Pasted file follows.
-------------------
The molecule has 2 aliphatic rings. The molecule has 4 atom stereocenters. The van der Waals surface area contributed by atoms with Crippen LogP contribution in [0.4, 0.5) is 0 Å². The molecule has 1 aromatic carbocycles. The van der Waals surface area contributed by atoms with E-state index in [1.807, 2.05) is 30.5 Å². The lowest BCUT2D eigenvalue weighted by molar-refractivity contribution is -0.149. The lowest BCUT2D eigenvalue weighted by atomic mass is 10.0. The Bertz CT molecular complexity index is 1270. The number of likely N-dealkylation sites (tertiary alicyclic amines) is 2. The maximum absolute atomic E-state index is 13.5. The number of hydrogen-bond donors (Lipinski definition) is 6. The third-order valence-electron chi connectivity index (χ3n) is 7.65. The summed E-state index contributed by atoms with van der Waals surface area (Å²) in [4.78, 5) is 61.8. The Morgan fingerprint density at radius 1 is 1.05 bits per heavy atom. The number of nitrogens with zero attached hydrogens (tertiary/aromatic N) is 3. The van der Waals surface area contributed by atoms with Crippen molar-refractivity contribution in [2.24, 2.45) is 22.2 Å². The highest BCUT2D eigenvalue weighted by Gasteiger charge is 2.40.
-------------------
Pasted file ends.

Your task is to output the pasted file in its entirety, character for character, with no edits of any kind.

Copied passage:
The molecule has 2 aliphatic rings. The molecule has 4 atom stereocenters. The van der Waals surface area contributed by atoms with Crippen LogP contribution in [0.4, 0.5) is 0 Å². The molecule has 1 aromatic carbocycles. The van der Waals surface area contributed by atoms with E-state index in [1.807, 2.05) is 30.5 Å². The lowest BCUT2D eigenvalue weighted by molar-refractivity contribution is -0.149. The lowest BCUT2D eigenvalue weighted by atomic mass is 10.0. The Bertz CT molecular complexity index is 1270. The number of likely N-dealkylation sites (tertiary alicyclic amines) is 2. The maximum absolute atomic E-state index is 13.5. The number of hydrogen-bond donors (Lipinski definition) is 6. The third-order valence-electron chi connectivity index (χ3n) is 7.65. The summed E-state index contributed by atoms with van der Waals surface area (Å²) in [4.78, 5) is 61.8. The Morgan fingerprint density at radius 1 is 1.05 bits per heavy atom. The number of nitrogens with zero attached hydrogens (tertiary/aromatic N) is 3. The van der Waals surface area contributed by atoms with Crippen molar-refractivity contribution in [2.24, 2.45) is 22.2 Å². The highest BCUT2D eigenvalue weighted by Gasteiger charge is 2.40.